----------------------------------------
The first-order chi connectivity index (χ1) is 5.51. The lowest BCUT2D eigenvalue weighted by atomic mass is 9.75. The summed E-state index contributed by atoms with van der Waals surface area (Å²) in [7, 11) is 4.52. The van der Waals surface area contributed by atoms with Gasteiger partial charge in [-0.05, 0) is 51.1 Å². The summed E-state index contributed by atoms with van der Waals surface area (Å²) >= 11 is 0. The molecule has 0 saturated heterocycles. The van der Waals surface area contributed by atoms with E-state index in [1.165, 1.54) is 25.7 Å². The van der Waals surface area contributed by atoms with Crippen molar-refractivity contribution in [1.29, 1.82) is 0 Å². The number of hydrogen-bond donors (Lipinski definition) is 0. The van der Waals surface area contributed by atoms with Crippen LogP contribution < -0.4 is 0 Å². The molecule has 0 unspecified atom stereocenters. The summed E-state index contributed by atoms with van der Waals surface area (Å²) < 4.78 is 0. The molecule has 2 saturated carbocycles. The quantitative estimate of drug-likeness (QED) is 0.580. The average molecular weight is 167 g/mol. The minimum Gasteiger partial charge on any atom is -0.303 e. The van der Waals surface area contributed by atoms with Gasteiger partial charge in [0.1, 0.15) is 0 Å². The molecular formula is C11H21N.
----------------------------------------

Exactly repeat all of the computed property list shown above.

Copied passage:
The first-order chi connectivity index (χ1) is 5.51. The lowest BCUT2D eigenvalue weighted by atomic mass is 9.75. The summed E-state index contributed by atoms with van der Waals surface area (Å²) in [7, 11) is 4.52. The van der Waals surface area contributed by atoms with Gasteiger partial charge in [-0.05, 0) is 51.1 Å². The summed E-state index contributed by atoms with van der Waals surface area (Å²) >= 11 is 0. The molecule has 0 saturated heterocycles. The van der Waals surface area contributed by atoms with E-state index in [1.165, 1.54) is 25.7 Å². The van der Waals surface area contributed by atoms with Crippen molar-refractivity contribution in [1.29, 1.82) is 0 Å². The number of hydrogen-bond donors (Lipinski definition) is 0. The van der Waals surface area contributed by atoms with Crippen LogP contribution < -0.4 is 0 Å². The molecule has 0 unspecified atom stereocenters. The summed E-state index contributed by atoms with van der Waals surface area (Å²) < 4.78 is 0. The molecule has 2 saturated carbocycles. The quantitative estimate of drug-likeness (QED) is 0.580. The average molecular weight is 167 g/mol. The minimum Gasteiger partial charge on any atom is -0.303 e. The van der Waals surface area contributed by atoms with Gasteiger partial charge in [0.1, 0.15) is 0 Å². The molecular formula is C11H21N.